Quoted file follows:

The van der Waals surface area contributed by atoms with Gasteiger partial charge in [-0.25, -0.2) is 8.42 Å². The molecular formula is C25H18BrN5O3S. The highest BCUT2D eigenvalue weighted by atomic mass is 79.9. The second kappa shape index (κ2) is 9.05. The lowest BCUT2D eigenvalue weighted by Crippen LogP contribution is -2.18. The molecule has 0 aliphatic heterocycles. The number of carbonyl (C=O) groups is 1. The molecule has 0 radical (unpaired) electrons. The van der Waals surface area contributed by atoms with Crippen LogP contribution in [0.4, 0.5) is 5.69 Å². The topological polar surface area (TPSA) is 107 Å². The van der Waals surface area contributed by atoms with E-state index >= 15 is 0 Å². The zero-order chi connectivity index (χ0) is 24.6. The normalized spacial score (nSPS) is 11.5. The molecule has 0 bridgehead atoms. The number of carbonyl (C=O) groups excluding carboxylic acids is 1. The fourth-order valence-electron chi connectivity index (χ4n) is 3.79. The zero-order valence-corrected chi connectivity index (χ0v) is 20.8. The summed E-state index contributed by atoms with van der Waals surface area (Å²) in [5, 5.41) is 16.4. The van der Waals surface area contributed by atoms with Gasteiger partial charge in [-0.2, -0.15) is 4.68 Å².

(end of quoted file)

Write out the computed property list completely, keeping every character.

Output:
The van der Waals surface area contributed by atoms with Gasteiger partial charge in [-0.25, -0.2) is 8.42 Å². The molecular formula is C25H18BrN5O3S. The highest BCUT2D eigenvalue weighted by atomic mass is 79.9. The second kappa shape index (κ2) is 9.05. The lowest BCUT2D eigenvalue weighted by Crippen LogP contribution is -2.18. The molecule has 0 aliphatic heterocycles. The number of carbonyl (C=O) groups is 1. The molecule has 0 radical (unpaired) electrons. The van der Waals surface area contributed by atoms with Crippen LogP contribution in [0.4, 0.5) is 5.69 Å². The topological polar surface area (TPSA) is 107 Å². The van der Waals surface area contributed by atoms with E-state index >= 15 is 0 Å². The zero-order chi connectivity index (χ0) is 24.6. The normalized spacial score (nSPS) is 11.5. The molecule has 0 bridgehead atoms. The number of carbonyl (C=O) groups excluding carboxylic acids is 1. The fourth-order valence-electron chi connectivity index (χ4n) is 3.79. The zero-order valence-corrected chi connectivity index (χ0v) is 20.8. The summed E-state index contributed by atoms with van der Waals surface area (Å²) in [5, 5.41) is 16.4. The van der Waals surface area contributed by atoms with Gasteiger partial charge in [-0.2, -0.15) is 4.68 Å².